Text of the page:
Psychological and Brain Sciences Colloquium

Dartmouth Events

Psychological and Brain Sciences Colloquium

Koehler Lecturer, Ueli Rutishauser, PhD, Cedars-Sinai Medical Center, Los Angeles, California

Friday, September 20, 2019
4:00pm-5:00pm
Moore B03
Intended Audience(s): Public
Categories: Lectures & Seminars

Please join us in Moore BO3 on Friday, September 20, 2019, at 4 p.m. as our Koehler Lecturer, Ueli Rutishauser, Associate Professor of Neurosurgery, Neurology, and Biomedical Sciences Center for Neural Science and Medicine at Cedars-Sinai Medical Center, presents "Probing the Mechanisms of Episodic Memory at the Single-Neuron Level in Humans."

Abstract:  The declarative memory system is a critical part of human cognition, but the underlying mechanisms remain poorly understood. We are utilizing in-vivo extracellular recordings of neurons in humans undergoing neurosurgical procedures to developing a circuit-level understanding of human memory. I will describe two functional cell types in the human hippocampus that we have worked on, visually-and memory selective neurons (VS and MS cells, respectively). VS neurons are tuned to high-level concepts, are sensitive to attention, and their activity forms attractors through persistent activity over several seconds while stimuli are held in working memory. MS neurons, on the other hand, signal whether a stimulus is novel or familiar, a property that changes after a single learning trial. VS cell activity is insensitive to declarative memory strength (assessed by confidence ratings), whereas the activity of MS cells that follows 180ms later is. This suggests a theta-mediated memory retrieval process. Simultaneously, we recorded cells in medial frontal cortex (MFC) to investigate the mechanisms by which hippocampal-dependent memories are translated into decisions. We found memory-based choice cells whose activity signaled only choices that depended on declarative memory but not other choices. MFC choice cells transiently phase-locked to hippocampal theta in a task-demand dependent manner. This work reveals single-cell correlates and their theta-mediated interaction of three aspects of human declarative memory: semantic memory (VS cells), episodic memory (MS cells), and memory-based choices. These findings are starting to suggest specific interventions that might constitute treatment targets for memory disorders.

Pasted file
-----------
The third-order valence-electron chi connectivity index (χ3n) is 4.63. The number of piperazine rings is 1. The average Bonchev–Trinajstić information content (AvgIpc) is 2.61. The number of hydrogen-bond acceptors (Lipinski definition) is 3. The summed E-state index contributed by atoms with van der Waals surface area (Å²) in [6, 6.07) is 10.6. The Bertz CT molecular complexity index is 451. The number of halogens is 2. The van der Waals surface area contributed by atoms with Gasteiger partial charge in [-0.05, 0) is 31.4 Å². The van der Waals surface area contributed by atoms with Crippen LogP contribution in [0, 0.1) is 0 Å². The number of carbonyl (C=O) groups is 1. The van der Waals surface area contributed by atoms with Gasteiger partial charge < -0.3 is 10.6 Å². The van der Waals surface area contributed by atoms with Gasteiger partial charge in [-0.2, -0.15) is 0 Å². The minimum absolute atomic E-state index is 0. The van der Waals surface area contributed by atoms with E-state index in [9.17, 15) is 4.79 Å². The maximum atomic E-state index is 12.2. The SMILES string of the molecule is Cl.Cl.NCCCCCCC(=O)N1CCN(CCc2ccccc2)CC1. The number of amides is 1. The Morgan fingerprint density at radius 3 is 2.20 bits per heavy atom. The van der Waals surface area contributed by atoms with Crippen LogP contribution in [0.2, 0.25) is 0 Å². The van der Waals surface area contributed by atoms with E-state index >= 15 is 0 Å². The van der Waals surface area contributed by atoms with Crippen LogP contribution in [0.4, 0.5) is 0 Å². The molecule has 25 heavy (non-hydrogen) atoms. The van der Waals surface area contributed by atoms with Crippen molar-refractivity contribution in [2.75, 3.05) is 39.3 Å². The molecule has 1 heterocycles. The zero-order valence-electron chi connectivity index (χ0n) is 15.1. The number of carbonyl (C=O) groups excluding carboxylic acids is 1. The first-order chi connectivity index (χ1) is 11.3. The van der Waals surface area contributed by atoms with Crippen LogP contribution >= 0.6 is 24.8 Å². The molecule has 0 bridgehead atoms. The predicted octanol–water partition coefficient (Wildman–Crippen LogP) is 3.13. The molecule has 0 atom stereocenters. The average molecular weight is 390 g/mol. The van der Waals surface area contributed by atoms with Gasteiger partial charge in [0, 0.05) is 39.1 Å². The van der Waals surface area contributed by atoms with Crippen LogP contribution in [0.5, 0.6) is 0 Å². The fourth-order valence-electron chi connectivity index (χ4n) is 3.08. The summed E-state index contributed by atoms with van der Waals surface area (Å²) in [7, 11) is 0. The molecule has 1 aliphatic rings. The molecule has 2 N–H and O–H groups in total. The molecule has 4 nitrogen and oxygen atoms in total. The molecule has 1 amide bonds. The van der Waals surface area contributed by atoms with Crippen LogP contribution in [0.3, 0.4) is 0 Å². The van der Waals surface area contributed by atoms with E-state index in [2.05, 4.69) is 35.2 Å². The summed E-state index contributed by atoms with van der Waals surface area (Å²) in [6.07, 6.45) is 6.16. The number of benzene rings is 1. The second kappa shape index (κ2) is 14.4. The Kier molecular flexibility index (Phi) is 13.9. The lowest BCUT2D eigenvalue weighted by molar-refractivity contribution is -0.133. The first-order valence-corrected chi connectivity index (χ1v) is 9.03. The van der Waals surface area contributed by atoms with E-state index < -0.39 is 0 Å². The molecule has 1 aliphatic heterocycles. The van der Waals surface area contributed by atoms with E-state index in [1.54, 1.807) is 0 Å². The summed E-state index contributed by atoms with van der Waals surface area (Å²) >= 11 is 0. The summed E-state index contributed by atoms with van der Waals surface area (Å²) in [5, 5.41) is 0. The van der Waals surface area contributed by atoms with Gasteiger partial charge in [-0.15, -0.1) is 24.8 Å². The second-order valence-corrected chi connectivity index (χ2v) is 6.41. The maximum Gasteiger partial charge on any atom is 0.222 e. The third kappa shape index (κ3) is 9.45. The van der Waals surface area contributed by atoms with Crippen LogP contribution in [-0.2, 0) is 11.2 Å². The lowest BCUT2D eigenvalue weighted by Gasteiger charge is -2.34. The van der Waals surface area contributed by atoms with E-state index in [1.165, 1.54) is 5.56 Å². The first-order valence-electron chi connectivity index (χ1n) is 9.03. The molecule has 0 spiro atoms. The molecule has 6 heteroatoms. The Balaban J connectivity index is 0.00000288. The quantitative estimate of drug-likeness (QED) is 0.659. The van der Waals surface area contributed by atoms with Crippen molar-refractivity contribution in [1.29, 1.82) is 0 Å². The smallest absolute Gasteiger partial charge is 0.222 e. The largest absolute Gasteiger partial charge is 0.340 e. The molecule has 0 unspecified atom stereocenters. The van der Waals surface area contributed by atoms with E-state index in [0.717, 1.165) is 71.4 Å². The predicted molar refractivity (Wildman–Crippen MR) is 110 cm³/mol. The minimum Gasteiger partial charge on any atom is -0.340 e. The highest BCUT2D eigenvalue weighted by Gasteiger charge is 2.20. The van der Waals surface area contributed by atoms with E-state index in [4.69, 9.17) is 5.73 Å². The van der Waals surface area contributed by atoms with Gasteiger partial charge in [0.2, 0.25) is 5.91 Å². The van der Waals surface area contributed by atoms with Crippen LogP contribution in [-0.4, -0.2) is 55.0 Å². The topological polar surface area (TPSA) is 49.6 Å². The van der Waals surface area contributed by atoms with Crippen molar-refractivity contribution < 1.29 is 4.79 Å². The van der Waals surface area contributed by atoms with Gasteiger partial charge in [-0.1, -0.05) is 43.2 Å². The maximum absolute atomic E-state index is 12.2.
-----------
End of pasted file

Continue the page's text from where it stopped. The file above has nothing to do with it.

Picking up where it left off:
A reception will follow outside of Moore 202.

For more information, contact:
Michelle Powers
603-646-3181

Events are free and open to the public unless otherwise noted.